Cover image for Don't know much about the Civil War [everything you need to know about America's greatest conflict, but never learned]
Title:
Don't know much about the Civil War [everything you need to know about America's greatest conflict, but never learned]
Edition:
Abridged.
Publication Information:
©1998

New York : Random House Audio, p1998.
ISBN:
9780307932907
Physical Description:
5 audio discs (6 hrs.) : digital ; 4 3/4 in.
Series:
Don't know much about
Language:
English
General Note:
Subtitle from container

Compact discs.

Duration: 6:00:00.
Abstract:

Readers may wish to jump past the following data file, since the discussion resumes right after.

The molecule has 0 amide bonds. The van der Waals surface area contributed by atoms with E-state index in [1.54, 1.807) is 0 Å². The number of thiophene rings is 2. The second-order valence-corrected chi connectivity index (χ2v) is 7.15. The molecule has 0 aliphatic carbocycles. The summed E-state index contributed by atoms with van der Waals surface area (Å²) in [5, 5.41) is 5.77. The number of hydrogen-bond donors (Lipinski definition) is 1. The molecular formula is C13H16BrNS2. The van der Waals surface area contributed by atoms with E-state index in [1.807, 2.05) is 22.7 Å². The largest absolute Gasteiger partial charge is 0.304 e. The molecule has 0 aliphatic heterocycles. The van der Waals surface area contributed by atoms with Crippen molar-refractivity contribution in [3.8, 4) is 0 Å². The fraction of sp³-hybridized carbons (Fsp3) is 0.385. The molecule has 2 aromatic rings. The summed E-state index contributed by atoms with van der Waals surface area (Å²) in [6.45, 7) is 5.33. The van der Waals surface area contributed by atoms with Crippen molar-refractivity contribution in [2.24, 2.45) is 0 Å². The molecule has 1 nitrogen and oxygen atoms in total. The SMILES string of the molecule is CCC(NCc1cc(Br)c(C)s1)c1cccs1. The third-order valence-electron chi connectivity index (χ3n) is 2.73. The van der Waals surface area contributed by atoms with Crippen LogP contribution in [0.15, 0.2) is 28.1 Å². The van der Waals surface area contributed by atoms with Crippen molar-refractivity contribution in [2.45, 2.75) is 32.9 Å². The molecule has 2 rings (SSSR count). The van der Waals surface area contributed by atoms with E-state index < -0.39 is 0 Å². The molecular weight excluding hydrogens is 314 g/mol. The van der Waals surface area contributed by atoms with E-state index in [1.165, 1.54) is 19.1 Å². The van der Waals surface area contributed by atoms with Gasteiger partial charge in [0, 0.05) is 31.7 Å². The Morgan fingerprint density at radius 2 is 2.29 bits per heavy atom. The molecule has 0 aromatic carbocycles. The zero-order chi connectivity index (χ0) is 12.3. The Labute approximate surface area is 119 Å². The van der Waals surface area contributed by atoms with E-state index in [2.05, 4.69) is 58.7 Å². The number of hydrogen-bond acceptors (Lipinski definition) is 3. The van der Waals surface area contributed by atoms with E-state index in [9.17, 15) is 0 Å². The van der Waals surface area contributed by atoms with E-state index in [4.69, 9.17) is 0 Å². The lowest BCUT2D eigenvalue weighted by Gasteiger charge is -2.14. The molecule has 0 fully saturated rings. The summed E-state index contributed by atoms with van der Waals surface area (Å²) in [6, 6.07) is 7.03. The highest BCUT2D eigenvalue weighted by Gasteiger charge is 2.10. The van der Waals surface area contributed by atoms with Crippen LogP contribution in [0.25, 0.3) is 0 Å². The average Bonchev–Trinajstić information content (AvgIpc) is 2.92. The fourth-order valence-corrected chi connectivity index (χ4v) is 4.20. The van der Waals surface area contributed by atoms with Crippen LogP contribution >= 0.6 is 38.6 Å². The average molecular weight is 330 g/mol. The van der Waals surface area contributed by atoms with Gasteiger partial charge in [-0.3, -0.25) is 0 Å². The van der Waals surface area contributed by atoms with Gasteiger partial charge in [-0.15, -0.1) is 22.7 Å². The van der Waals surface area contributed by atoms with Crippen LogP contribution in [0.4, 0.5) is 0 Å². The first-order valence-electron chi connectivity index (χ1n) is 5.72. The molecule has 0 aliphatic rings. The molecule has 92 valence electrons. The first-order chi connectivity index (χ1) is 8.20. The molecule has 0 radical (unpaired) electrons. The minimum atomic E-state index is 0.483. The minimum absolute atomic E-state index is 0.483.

Historian Kenneth C. Davis brings his remarkable ability for making the past vital and entertaining to this in-depth study of the United States' bloodiest conflict. Not content to rehash the one-dimensional accounts that traditional history textbooks have foisted upon students, Davis reexamines with a fresh, critical eye the situations leading up to and the key events that shaped the Civil War. He begins by reaching back to the earliest days of American history to understand the political, economic, and social conditions that allowed a nation founded upon the notion that "all men are created equal" to enslave and degrade 12 million human souls. In his detailed account of the war's battles and political power struggles, he introduces us to the personalities--from Abraham Lincoln, General Robert E. Lee, and Frederick Douglas to common soldiers and war widows--whose vision, compromises, determination, and powerlessness together made history. Davis also brings to light little-known facts and episodes that for generations were ignored or swept under the rug of the American conscience--including the role of women in the war effort and the massacre of blacks at the hands of Union civilians. All Americans would do well to take a new look at this period of history that "shaped the country's political landscape like the great glaciers had once carved America" because, as Davis explains, its effects linger today. "The Civil War, " he says, "remains at the core of our greatest national problem: the great racial divide that grew from slavery." Few programs speak with such intelligence and eloquence about how far the United States has come in terms of what the war taught--and how far it still has to go.
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